Some say that the hot cross bun is age old, dating back to Ancient Egyptian pagan history where the little buns were offered in honour of the Egyptian moon goddess. The Pagan Saxons too offered similar buns to their Goddess of Light, Ēostre, the cross signifying the four quarters of the moon, the four seasons, or the elements earth, wind, water, fire. There seems to be a variety of interpretations for the significance of the perpendicular intersecting lines. As with many traditions and customs their can be found similarities in many cultures and along a lengthly time line. Today, the buns have a primarily Catholic connotation. For hundreds of years the hot cross buns have been baked and eaten on Good Friday, the symbolism apparent. For me, regardless of their history, they occupy a glorious little place in my childhood, a near perfect treat that came around only once a year.

This recipe, although appearing involved at first, is quite straightforward and once you’ve made your first batch, subsequent ones will be far easier and come together quickly in between preparation for other dishes.

To bake this recipe I used the rectangular tin in the first photo and can make 15 buns with the quantity of dough in this recipe. Some prefer to lay the buns out as you would cookies, with ample room for each to grow but this does not produce the buns we’ve grown up with in Australia and with too much surface area open to the oven, you get too much crust. Apart from eating, the most satisfying part of the hot cross bun is pulling one away from the others and revealing the freshly baked soft bread.

To the recipe:

Proofing the yeast, the most important step of the bread making process: In a bowl or saucepan add 1.5 cups (375 ml) of milk and 1 tablespoon of sugar. Heat the milk in either the microwave (bowl) or on a stove top (saucepan). I heat the milk to about 40 degrees which is roughly when you can stick your finger in it, it is hot but you do not need to remove your finger. When the milk is warm enough, remove from the heat and add 2 teaspoons (7 grams) of dry yeast. Set the milk mixture aside in a warm spot for about 10 mins, or until the next step is complete. You need to check that the yeast is ‘alive’ and working properly. After 10 minutes there should be a light foam sitting on the surface of the milk. If there is no foam, there could be several problems. Inactive or dead yeast, milk too cold or milk too hot. I understand that scorching hot milk can kill yeast quite efficiently.

In a large bowl, add the following ingredients:

4 cups of flour, 00 flour is best, 45 if you live in France.

1/4 cup of castor sugar

1 teaspoon of salt

1 cup of saltanas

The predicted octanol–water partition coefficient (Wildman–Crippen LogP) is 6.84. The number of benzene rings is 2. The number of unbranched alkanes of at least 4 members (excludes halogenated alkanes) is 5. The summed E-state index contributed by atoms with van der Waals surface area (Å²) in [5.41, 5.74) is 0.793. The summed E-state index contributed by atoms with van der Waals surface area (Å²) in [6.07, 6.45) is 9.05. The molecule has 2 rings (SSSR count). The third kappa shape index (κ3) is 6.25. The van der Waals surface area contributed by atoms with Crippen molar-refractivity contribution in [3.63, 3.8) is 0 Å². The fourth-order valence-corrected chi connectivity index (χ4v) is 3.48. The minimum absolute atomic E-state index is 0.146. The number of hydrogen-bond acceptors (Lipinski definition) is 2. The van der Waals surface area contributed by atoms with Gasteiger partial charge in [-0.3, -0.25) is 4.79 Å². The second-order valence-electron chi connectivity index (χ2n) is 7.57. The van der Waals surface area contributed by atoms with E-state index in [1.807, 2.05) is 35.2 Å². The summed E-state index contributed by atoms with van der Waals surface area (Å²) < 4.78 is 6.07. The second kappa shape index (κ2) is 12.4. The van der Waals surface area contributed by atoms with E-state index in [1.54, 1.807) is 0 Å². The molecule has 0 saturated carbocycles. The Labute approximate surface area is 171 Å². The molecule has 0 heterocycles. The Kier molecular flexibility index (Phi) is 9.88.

1/4 cup of currants, Corinthian currants if you can get them.

1 teaspoon of nutmeg

1 teaspoon of ground ginger

2 teaspoons of ground cinnamon

20 ground coriander seeds

16 ground cloves

6 ground pimento ( I think that this is often called all-spice)

Note: Using a mortar and pestle, I grind the coriander seeds, cloves and pimento together.

When all of these dry ingredients are in the same bowl, mix with a spoon to evenly blend the ingredients together.

Melt 60 grams of butter. Check that the yeast has activated in the milk mixture you set aside earlier, if so, add the melted butter and one egg. Whisk together.

Make a well in the centre of your dry ingredients and pour in the milk mixture. Stir until combined. Then, using your hands, form the dough and turn on to a floured bench or marble. Knead for 15 mins or so until the dough is smooth and elastic-like. I add extra flour to the outside of the dough as I kneed to prevent it from sticking to my hands too much. It is a sticky dough and I strongly recommend the use of dusting flour while kneading.

Cover with a damp towel and rest for at least an hour or until the dough has doubled in size. It needs a warm place so moving it back to the bowl may be necessary.

Punch the dough down by hitting it with your fist until deflated. Five or so times is enough. Then kneed for 3-5 mins. Divide the dough into equal portions (I make 15) and form each portion into a ball. Line your baking tray with baking paper and place the buns inside. I have the buns just pushing up against each other but not close enough to change the shape of the ball too much. Cover with a damp cloth and set aside for a further 30 mins in a warm location.

Pre-heat your oven to 200 degrees Celsius.

In a small bowl, mix 1/2 a cup of flour and about a 1/4 cup of water together. I do this stage standing at the sink so that I can add more water as I go. You want it to flow but not be too liquid. You will use this mixture to mark the cross on the buns. Put it in a freezer or sandwich bag and tie it off. When the 30 min rise-time is complete, snip a small corner off the bag and draw the crosses on the buns. The best way to do this is to draw a continuous line across each row of buns in both directions. Keeping the line in the center of the buns.

Bake for 10 minutes at 200 degrees celsius and then turn the oven to 180 degrees celsius and bake for a further 20 mins or until golden brown. The best way to test that the buns are ready is to tap on the bottom. If the bun sounds hollow, its likely to be ready.

Hot cross buns are best eaten fresh, straight out of the oven, served with butter, honey or jam. Those that remain until the next day will seem quite hard but if you heat them up, they soften almost back to what they were like fresh.

Happy baking! If you have any questions please comment and I will answer.